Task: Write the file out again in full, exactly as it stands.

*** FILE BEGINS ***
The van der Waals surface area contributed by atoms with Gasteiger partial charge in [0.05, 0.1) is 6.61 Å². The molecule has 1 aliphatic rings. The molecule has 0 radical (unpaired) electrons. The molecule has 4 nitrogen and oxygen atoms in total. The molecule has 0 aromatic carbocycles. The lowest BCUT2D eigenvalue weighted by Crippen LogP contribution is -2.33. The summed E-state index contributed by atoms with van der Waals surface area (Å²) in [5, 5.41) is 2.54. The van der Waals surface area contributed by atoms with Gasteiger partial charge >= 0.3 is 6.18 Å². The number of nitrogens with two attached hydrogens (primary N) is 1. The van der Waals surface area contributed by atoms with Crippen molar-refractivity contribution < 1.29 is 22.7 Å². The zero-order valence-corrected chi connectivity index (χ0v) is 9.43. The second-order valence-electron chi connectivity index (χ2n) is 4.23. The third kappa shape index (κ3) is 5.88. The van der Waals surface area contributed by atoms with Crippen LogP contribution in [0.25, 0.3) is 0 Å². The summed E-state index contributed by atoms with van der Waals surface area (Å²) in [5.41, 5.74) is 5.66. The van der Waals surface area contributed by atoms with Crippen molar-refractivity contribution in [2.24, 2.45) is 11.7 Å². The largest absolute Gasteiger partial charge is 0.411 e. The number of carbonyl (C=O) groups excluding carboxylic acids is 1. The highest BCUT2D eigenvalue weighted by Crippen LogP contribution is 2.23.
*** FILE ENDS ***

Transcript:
The van der Waals surface area contributed by atoms with Gasteiger partial charge in [0.05, 0.1) is 6.61 Å². The molecule has 1 aliphatic rings. The molecule has 0 radical (unpaired) electrons. The molecule has 4 nitrogen and oxygen atoms in total. The molecule has 0 aromatic carbocycles. The lowest BCUT2D eigenvalue weighted by Crippen LogP contribution is -2.33. The summed E-state index contributed by atoms with van der Waals surface area (Å²) in [5, 5.41) is 2.54. The van der Waals surface area contributed by atoms with Gasteiger partial charge >= 0.3 is 6.18 Å². The number of nitrogens with two attached hydrogens (primary N) is 1. The van der Waals surface area contributed by atoms with Crippen molar-refractivity contribution < 1.29 is 22.7 Å². The zero-order valence-corrected chi connectivity index (χ0v) is 9.43. The second-order valence-electron chi connectivity index (χ2n) is 4.23. The third kappa shape index (κ3) is 5.88. The van der Waals surface area contributed by atoms with Crippen LogP contribution in [0.25, 0.3) is 0 Å². The summed E-state index contributed by atoms with van der Waals surface area (Å²) in [5.41, 5.74) is 5.66. The van der Waals surface area contributed by atoms with Crippen molar-refractivity contribution in [2.24, 2.45) is 11.7 Å². The largest absolute Gasteiger partial charge is 0.411 e. The number of carbonyl (C=O) groups excluding carboxylic acids is 1. The highest BCUT2D eigenvalue weighted by Crippen LogP contribution is 2.23.